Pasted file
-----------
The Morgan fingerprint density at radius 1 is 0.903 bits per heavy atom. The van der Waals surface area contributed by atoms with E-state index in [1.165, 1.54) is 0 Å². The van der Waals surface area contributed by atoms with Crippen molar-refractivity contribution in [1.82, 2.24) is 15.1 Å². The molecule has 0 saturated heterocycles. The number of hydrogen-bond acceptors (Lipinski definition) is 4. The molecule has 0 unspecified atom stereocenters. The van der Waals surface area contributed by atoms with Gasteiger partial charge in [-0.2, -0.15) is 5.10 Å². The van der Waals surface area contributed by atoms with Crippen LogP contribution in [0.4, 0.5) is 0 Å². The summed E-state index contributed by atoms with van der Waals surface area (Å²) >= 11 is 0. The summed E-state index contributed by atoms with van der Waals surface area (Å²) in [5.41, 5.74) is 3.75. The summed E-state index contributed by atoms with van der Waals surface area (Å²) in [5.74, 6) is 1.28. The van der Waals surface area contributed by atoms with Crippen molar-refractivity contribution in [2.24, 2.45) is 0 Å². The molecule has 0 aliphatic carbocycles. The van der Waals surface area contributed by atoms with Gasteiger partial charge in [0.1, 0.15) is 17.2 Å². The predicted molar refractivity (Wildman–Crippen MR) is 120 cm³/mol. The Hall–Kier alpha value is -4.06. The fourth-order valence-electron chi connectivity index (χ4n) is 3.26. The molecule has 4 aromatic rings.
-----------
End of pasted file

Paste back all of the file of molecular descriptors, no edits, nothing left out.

The Morgan fingerprint density at radius 1 is 0.903 bits per heavy atom. The van der Waals surface area contributed by atoms with E-state index in [1.165, 1.54) is 0 Å². The van der Waals surface area contributed by atoms with Crippen molar-refractivity contribution in [1.82, 2.24) is 15.1 Å². The molecule has 0 saturated heterocycles. The number of hydrogen-bond acceptors (Lipinski definition) is 4. The molecule has 0 unspecified atom stereocenters. The van der Waals surface area contributed by atoms with Gasteiger partial charge in [-0.2, -0.15) is 5.10 Å². The van der Waals surface area contributed by atoms with Crippen LogP contribution in [0.4, 0.5) is 0 Å². The summed E-state index contributed by atoms with van der Waals surface area (Å²) >= 11 is 0. The summed E-state index contributed by atoms with van der Waals surface area (Å²) in [5.41, 5.74) is 3.75. The summed E-state index contributed by atoms with van der Waals surface area (Å²) in [5.74, 6) is 1.28. The van der Waals surface area contributed by atoms with Crippen molar-refractivity contribution in [2.24, 2.45) is 0 Å². The molecule has 0 aliphatic carbocycles. The van der Waals surface area contributed by atoms with Gasteiger partial charge in [0.1, 0.15) is 17.2 Å². The predicted molar refractivity (Wildman–Crippen MR) is 120 cm³/mol. The Hall–Kier alpha value is -4.06. The fourth-order valence-electron chi connectivity index (χ4n) is 3.26. The molecule has 4 aromatic rings.